Someone acknowledged that after thousands and thousands of years of humanity and civilization we continue to default to the same predispositions and behaviors that keep giving the same results: conflict, hurt, pain, war. Even the Adam and Eve narrative shows that from Day One (more or less) humans have had fear and hiding, pretending and lying, going on. Some writer certainly noticed something about human nature. We really haven’t defaulted to a better way of being despite our wise ones and spiritual traditions forever pointing to a different way, calling us to choose to act from a higher nature as a way of transforming relationships and the world.

In Taekwondo training we emphasize keeping your guard up. At one level this means physically keeping your hands up when you are fighting or potentially under attack. Dropping your guard can get you clocked. It also means mental focus and attention. A lapse in attention — letting your guard down — can also get you clocked.

When students train until they are gassed and then stop to put their hands on their knees I admonish them to stand up and keep moving, to look strong and ready even if they feel they are about to fall over. I want them to make that posture a habit, a default, so they naturally don’t show their pain and weakness when they are in battle. In the ring I want a fighter to not show their weakness, to pretend, to not be honest, maybe not even with themselves. A warrior keeps their guard up and doesn’t let others see what going on inside.

For me the rub is that I can go through my days on guard, keeping people at arm’s length, pretending, hiding my pain, fear, insecurity (it’s all pain, right?) — acting like a cautious, hurt animal — all while trying to do my best human interaction. My animal nature dominates: don’t step out from behind my protection, keep my guard and head up, don’t look weak.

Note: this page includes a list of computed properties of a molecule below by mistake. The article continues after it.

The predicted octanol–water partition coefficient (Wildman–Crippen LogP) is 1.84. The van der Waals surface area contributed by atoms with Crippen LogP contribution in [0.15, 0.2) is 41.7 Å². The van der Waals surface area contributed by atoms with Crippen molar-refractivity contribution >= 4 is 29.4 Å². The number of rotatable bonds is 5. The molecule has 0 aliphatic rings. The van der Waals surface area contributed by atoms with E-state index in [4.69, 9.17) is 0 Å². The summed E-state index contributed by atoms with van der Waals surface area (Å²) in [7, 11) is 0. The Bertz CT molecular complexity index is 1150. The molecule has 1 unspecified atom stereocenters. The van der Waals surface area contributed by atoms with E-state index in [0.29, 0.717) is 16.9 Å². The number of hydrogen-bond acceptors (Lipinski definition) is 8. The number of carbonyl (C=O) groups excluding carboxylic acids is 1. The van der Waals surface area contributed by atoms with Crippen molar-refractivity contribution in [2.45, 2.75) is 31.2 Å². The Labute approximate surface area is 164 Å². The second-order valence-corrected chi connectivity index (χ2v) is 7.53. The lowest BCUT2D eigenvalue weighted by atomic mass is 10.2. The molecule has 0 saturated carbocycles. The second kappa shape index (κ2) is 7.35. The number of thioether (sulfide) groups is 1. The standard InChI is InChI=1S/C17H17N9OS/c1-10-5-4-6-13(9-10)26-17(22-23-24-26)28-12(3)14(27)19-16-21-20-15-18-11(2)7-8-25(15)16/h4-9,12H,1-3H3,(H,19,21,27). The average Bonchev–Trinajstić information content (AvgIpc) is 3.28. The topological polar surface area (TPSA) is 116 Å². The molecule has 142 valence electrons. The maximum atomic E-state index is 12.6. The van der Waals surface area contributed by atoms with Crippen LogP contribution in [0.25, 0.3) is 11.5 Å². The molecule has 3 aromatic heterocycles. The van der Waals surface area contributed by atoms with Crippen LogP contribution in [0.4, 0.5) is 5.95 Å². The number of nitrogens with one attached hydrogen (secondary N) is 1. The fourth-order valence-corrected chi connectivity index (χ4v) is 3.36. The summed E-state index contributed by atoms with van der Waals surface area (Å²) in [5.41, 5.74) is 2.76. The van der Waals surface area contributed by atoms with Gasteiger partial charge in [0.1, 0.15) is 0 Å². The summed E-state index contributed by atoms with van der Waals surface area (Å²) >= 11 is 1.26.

I’m coming to see that for me being a real warrior and showing true courage is choosing to let down my guard and step out into the open to relate to others.  I’m coming to discover what is real honesty and how much courage it actually takes to live that. I’m coming to see that I am most powerful and most respected when I offer my full humanity to others, and that people respond better to that and I respond better to them.  I’m finding that I can’t do my best work and be my best self with others if I don’t take the risk of putting down my guard and showing what’s behind it: happy, sad, good, bad, pretty or not. I know that I respond best to what’s real, what’s honest, what’s open.

My mom was hurt badly three years ago, and hurt again a few weeks ago.  After losing Eko she was’t sure she wanted another dog around and we haven’t wanted to get another if she didn’t want one. Still, she says it’s our decision. A week ago she peeked into the living room and asked me, “So, I’ve been wondering, if you were thinking of getting a dog, what kind of dog would you be thinking about?”

Brave woman. Warrior.

The irony I am shaking my head over is this: we humans give in to our animal natures of not showing our pain and then we can’t interact with others the best we might. Dogs hide their pain and they still come forward openly to accept and to express, to receive and to love. Maybe Ron was right: “Dogs are better than us.” They are certainly a blessing.

May we not only be half the person our dogs think we are; may we be one-tenth of the person our dogs are!

Bow wow.